sen17Since Democrats wrested control of the state Senate in 2004 for only the second time in more than 40 years, they’ve often been hesitant to wield their authority.

But that might change next year, when Brandon Shaffer takes over as president of the Colorado Senate. Last month, Shaffer was unanimously elected by his Democratic colleagues to succeed Peter Groff, who’s leaving to take a job with the Obama administration.

Shaffer, a Longmont attorney, was first elected to the Senate in 2004–meaning that unlike Groff and his predecessor, Joan Fitz-Gerald, Shaffer has no experience being in the minority party. And those memories of serving under Republican control have sometimes restrained Democratic senators from taking action, he says.

“In the last couple of years, talking to some of the old-timers down here…they always warn you that this is a temporary thing; the pendulum swings back and forth and make sure that you’re not burning bridges, because you never know when you’re going to be back in the minority party,” Shaffer says. “I sensed a bit of reluctance to move forward on major pieces of legislation for fear that it was too ambitious and that it would upset the apple cart too much.”

Traditionally, Senate presidents are expected to maintain an air of bipartisanship. Presiding over the entire chamber, they serve as the public face of the Senate. Yet they also wield enormous behind-the-scenes control over the legislative agenda, and have the important job of handing out committee assignments to Democratic senators.

Next year’s agenda hasn’t yet been determined, but economic development, increased funding for higher education, and expanding health care (all longtime Democratic goals) are likely issues to make the list, Shaffer says.

As president, Groff was admired for his eloquence by senators on both sides of the aisle, even as Democrats advanced bold transportation and budget plans this year under his watch. Shaffer–by his own admission–isn’t an inspirational speechmaker. Still, several Democratic senators eagerly predict that he’ll be even more efficient at getting things (especially Democratic things) done. And some of their GOP counterparts agree.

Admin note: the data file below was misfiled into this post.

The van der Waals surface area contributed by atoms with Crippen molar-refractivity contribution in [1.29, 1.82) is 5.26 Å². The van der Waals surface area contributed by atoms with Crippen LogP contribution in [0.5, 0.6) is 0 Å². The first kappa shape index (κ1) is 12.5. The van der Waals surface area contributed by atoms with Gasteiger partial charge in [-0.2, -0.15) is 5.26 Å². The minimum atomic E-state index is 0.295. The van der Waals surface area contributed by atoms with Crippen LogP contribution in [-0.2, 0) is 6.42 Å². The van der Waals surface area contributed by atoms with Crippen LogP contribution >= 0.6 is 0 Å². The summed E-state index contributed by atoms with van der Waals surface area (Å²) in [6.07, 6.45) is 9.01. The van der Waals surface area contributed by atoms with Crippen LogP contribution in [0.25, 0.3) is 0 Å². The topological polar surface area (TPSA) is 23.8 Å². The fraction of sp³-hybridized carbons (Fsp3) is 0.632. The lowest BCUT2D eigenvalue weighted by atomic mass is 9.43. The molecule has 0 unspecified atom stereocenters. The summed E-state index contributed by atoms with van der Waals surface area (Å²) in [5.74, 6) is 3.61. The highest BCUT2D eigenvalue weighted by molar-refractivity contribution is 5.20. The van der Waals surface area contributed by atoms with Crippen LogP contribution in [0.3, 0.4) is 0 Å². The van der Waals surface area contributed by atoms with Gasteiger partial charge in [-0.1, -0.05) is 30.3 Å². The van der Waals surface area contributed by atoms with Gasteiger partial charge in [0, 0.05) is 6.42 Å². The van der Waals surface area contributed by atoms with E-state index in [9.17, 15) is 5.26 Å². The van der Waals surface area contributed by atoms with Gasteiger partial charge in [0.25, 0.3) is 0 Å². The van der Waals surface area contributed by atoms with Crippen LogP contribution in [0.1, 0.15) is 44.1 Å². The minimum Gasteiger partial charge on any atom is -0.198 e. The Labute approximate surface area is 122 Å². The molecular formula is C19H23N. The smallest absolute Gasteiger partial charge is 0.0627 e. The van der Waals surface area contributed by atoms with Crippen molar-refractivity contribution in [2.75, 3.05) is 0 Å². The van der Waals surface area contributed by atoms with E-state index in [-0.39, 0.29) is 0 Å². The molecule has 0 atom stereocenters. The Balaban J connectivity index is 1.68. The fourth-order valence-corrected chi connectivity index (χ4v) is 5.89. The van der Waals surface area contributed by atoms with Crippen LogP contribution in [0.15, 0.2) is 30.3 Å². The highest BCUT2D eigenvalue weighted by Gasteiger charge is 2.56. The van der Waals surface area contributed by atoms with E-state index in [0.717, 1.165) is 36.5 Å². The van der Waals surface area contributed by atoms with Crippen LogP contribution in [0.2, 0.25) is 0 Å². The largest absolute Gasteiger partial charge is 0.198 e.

“I think Peter is more conciliatory. Brandon’s a bulldog,” says Senate Minority Leader Josh Penry.

Shaffer has this reputation in part because he currently serves as Senate majority leader, perhaps the most partisan job in the Senate, since he’s responsible for guiding (Republicans might say “forcing”) the Democratic agenda through the chamber.

“I think it’s a tough transition for somebody whose job in leadership was to be partisan,” says Groff, who never served as majority leader. “And the president’s job, at least as I saw it, was to be president of the entire Senate. You’re not the Democrats’ president, you’re not the Republicans’ president.”

Shaffer, for his part, admits that he needs to reach out to Republicans and build “a level of trust” with them.

Some Republican senators are skeptical and fear Shaffer will unabashedly push for a liberal agenda–especially on education reform, an issue Groff is more sympathetic toward than Shaffer. But Penry calls Shaffer “an able floor leader” and says the two have been able to work together this year on resolving routine administrative issues that come up.

“He and I, we go at it at the microphone, but we’re also able to compartmentalize it,” Penry says.

Shaffer’s organizational skills may stem in part from having served four years in the U.S. Navy. Born in Denver in 1971, Shaffer graduated from Stanford University on a Navy ROTC scholarship before being shipped out to Japan and the Middle East as an anti-submarine warfare officer.

It was in Japan that he met Jessicca Clark, a third-grade teacher at a Department of Defense school. The two married, then moved back to Colorado in 1997 after Shaffer’s brother was diagnosed with cancer. Shaffer then entered law school and got involved with Democratic politics. Shaffer was re-elected to a second term in 2008, meaning that he could remain Senate president for up to three years.

If he hadn’t come back to Colorado, Shaffer says he’d likely be a lieutenant commander in the U.S. Navy and an executive officer of a ship.

Instead, he’s about to become executive officer of the Colorado Senate.

“Actually,” he says, laughing, “this time I would be the commanding officer.”